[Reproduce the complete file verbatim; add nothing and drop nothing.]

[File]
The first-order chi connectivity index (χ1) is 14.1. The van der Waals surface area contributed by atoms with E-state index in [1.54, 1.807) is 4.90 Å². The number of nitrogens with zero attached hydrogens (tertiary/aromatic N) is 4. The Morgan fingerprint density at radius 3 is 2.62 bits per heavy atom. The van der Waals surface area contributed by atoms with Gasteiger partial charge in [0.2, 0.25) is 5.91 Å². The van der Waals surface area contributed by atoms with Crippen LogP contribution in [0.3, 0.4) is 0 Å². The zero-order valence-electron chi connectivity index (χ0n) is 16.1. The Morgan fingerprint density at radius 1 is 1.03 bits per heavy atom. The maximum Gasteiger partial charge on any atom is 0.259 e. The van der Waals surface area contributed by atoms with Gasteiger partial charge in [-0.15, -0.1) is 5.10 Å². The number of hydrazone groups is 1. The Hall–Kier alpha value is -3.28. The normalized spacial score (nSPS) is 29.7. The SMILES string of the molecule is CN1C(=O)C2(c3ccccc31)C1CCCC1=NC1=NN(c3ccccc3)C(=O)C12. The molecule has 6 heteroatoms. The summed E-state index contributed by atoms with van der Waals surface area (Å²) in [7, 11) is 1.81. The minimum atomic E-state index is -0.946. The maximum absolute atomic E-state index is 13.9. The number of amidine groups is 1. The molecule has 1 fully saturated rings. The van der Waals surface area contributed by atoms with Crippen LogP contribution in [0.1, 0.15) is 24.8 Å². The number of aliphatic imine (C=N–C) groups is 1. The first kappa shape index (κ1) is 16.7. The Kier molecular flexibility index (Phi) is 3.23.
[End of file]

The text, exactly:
The first-order chi connectivity index (χ1) is 14.1. The van der Waals surface area contributed by atoms with E-state index in [1.54, 1.807) is 4.90 Å². The number of nitrogens with zero attached hydrogens (tertiary/aromatic N) is 4. The Morgan fingerprint density at radius 3 is 2.62 bits per heavy atom. The van der Waals surface area contributed by atoms with Gasteiger partial charge in [0.2, 0.25) is 5.91 Å². The van der Waals surface area contributed by atoms with Crippen LogP contribution in [0.3, 0.4) is 0 Å². The zero-order valence-electron chi connectivity index (χ0n) is 16.1. The Morgan fingerprint density at radius 1 is 1.03 bits per heavy atom. The maximum Gasteiger partial charge on any atom is 0.259 e. The van der Waals surface area contributed by atoms with Gasteiger partial charge in [-0.15, -0.1) is 5.10 Å². The number of hydrazone groups is 1. The Hall–Kier alpha value is -3.28. The normalized spacial score (nSPS) is 29.7. The SMILES string of the molecule is CN1C(=O)C2(c3ccccc31)C1CCCC1=NC1=NN(c3ccccc3)C(=O)C12. The molecule has 6 heteroatoms. The summed E-state index contributed by atoms with van der Waals surface area (Å²) in [7, 11) is 1.81. The minimum atomic E-state index is -0.946. The maximum absolute atomic E-state index is 13.9. The number of amidine groups is 1. The molecule has 1 fully saturated rings. The van der Waals surface area contributed by atoms with Crippen LogP contribution in [0.1, 0.15) is 24.8 Å². The number of aliphatic imine (C=N–C) groups is 1. The first kappa shape index (κ1) is 16.7. The Kier molecular flexibility index (Phi) is 3.23.